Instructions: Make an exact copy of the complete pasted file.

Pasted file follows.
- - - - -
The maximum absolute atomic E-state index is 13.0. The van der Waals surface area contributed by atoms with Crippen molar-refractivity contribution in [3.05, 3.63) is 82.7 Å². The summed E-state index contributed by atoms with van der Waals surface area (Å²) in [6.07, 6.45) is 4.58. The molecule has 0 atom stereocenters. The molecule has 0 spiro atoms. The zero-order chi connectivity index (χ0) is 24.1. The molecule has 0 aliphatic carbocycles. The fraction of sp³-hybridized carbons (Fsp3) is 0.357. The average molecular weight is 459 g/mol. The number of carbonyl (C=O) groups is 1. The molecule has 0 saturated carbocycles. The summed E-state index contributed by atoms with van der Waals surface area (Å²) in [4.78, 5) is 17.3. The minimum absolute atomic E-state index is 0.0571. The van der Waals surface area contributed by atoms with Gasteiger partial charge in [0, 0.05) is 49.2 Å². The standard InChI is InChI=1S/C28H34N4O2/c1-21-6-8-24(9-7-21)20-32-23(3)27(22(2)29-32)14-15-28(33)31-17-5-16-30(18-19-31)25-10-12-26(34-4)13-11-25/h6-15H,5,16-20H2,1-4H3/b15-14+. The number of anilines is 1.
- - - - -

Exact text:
The maximum absolute atomic E-state index is 13.0. The van der Waals surface area contributed by atoms with Crippen molar-refractivity contribution in [3.05, 3.63) is 82.7 Å². The summed E-state index contributed by atoms with van der Waals surface area (Å²) in [6.07, 6.45) is 4.58. The molecule has 0 atom stereocenters. The molecule has 0 spiro atoms. The zero-order chi connectivity index (χ0) is 24.1. The molecule has 0 aliphatic carbocycles. The fraction of sp³-hybridized carbons (Fsp3) is 0.357. The average molecular weight is 459 g/mol. The number of carbonyl (C=O) groups is 1. The molecule has 0 saturated carbocycles. The summed E-state index contributed by atoms with van der Waals surface area (Å²) in [4.78, 5) is 17.3. The minimum absolute atomic E-state index is 0.0571. The van der Waals surface area contributed by atoms with Gasteiger partial charge in [0, 0.05) is 49.2 Å². The standard InChI is InChI=1S/C28H34N4O2/c1-21-6-8-24(9-7-21)20-32-23(3)27(22(2)29-32)14-15-28(33)31-17-5-16-30(18-19-31)25-10-12-26(34-4)13-11-25/h6-15H,5,16-20H2,1-4H3/b15-14+. The number of anilines is 1.